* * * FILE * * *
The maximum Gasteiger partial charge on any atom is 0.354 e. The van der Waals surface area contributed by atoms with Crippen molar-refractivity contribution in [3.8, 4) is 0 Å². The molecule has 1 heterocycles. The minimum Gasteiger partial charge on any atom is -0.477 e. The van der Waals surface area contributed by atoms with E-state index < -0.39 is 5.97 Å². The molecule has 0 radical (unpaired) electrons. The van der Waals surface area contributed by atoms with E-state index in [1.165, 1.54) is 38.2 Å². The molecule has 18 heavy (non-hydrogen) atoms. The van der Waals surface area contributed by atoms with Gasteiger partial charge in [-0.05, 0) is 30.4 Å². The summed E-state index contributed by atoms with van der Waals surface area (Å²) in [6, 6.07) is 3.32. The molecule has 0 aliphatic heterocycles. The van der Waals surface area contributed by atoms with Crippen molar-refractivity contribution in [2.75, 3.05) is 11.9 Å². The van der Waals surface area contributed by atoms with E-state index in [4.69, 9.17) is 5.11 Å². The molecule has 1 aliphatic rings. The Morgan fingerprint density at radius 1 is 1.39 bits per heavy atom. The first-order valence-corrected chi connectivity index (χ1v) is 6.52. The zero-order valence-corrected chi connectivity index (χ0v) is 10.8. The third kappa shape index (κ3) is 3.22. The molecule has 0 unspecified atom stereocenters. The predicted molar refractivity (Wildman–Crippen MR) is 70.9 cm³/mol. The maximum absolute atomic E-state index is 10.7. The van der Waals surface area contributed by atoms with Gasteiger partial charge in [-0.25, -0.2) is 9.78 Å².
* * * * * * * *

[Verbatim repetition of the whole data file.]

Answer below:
The maximum Gasteiger partial charge on any atom is 0.354 e. The van der Waals surface area contributed by atoms with Crippen molar-refractivity contribution in [3.8, 4) is 0 Å². The molecule has 1 heterocycles. The minimum Gasteiger partial charge on any atom is -0.477 e. The van der Waals surface area contributed by atoms with E-state index < -0.39 is 5.97 Å². The molecule has 0 radical (unpaired) electrons. The van der Waals surface area contributed by atoms with E-state index in [1.165, 1.54) is 38.2 Å². The molecule has 18 heavy (non-hydrogen) atoms. The van der Waals surface area contributed by atoms with Gasteiger partial charge in [-0.05, 0) is 30.4 Å². The summed E-state index contributed by atoms with van der Waals surface area (Å²) in [6, 6.07) is 3.32. The molecule has 0 aliphatic heterocycles. The van der Waals surface area contributed by atoms with Crippen molar-refractivity contribution in [2.75, 3.05) is 11.9 Å². The van der Waals surface area contributed by atoms with E-state index in [4.69, 9.17) is 5.11 Å². The molecule has 1 aliphatic rings. The Morgan fingerprint density at radius 1 is 1.39 bits per heavy atom. The first-order valence-corrected chi connectivity index (χ1v) is 6.52. The zero-order valence-corrected chi connectivity index (χ0v) is 10.8. The third kappa shape index (κ3) is 3.22. The molecule has 0 unspecified atom stereocenters. The predicted molar refractivity (Wildman–Crippen MR) is 70.9 cm³/mol. The maximum absolute atomic E-state index is 10.7. The van der Waals surface area contributed by atoms with Gasteiger partial charge in [-0.25, -0.2) is 9.78 Å².